Oil paint has a higher pigment load than acrylic paint. As linseed oil contains a smaller molecule than acrylic paint, oil paint is able to absorb substantially more pigment. Oil provides a refractive index that is less clear than acrylic dispersions, which imparts a unique “look and feel” to the resultant paint film. Not all the pigments of oil paints are available in acrylics.
Due to acrylic paint’s more flexible nature and more consistent drying time between layers, an artist does not have to follow the same rules of oil painting, where more medium must be applied to each layer to avoid cracking. It usually takes 15–20 minutes for one to two layers of acrylic paint to dry. Although canvas needs to be properly primed before painting with oil to prevent it from eventually rotting the canvas, acrylic can be safely applied straight to the canvas. The rapid drying of acrylic paint tends to discourage blending of color and use of wet-in-wet technique as in oil painting. Even though acrylic retarders can slow drying time to several hours, it remains a relatively fast-drying medium and adding too much acrylic retarder can prevent the paint from ever drying properly.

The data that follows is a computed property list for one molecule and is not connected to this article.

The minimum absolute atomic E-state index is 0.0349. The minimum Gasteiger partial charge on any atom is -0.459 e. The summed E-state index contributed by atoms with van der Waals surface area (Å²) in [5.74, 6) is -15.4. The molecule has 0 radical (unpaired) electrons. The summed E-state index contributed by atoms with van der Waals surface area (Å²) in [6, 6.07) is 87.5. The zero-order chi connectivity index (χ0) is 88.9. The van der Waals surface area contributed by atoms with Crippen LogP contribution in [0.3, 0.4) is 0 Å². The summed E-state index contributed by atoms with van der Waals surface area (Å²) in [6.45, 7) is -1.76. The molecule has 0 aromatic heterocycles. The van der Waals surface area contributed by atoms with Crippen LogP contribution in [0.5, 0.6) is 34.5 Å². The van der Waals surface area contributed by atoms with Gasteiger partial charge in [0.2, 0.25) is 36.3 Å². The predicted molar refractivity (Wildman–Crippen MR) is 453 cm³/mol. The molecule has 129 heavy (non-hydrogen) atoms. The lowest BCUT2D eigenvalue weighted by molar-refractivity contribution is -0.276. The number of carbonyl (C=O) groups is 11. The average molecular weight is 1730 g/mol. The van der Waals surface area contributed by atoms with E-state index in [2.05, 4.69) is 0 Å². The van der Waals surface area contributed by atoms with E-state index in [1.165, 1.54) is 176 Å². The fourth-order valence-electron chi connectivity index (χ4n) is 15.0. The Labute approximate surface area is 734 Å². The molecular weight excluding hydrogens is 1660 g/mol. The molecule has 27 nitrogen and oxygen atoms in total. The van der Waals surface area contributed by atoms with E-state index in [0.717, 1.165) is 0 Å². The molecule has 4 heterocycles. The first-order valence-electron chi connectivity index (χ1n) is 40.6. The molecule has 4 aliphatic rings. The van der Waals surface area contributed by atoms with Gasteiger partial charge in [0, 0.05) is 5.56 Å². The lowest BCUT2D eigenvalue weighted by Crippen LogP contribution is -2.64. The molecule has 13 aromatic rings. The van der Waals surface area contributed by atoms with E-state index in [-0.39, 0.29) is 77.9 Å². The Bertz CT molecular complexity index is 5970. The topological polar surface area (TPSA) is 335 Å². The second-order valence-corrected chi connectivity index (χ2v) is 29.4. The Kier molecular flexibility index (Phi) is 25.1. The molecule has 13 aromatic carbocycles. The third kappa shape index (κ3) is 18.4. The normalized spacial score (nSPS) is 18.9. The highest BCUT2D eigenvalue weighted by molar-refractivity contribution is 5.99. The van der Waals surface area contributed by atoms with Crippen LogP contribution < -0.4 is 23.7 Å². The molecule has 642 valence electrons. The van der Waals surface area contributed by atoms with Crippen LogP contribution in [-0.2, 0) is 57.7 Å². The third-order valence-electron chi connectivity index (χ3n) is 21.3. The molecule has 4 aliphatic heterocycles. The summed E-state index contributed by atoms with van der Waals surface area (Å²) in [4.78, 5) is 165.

Meanwhile, acrylic paint is very elastic, which prevents cracking from occurring. Acrylic paint’s binder is acrylic polymer emulsion – as this binder dries, the paint remains flexible.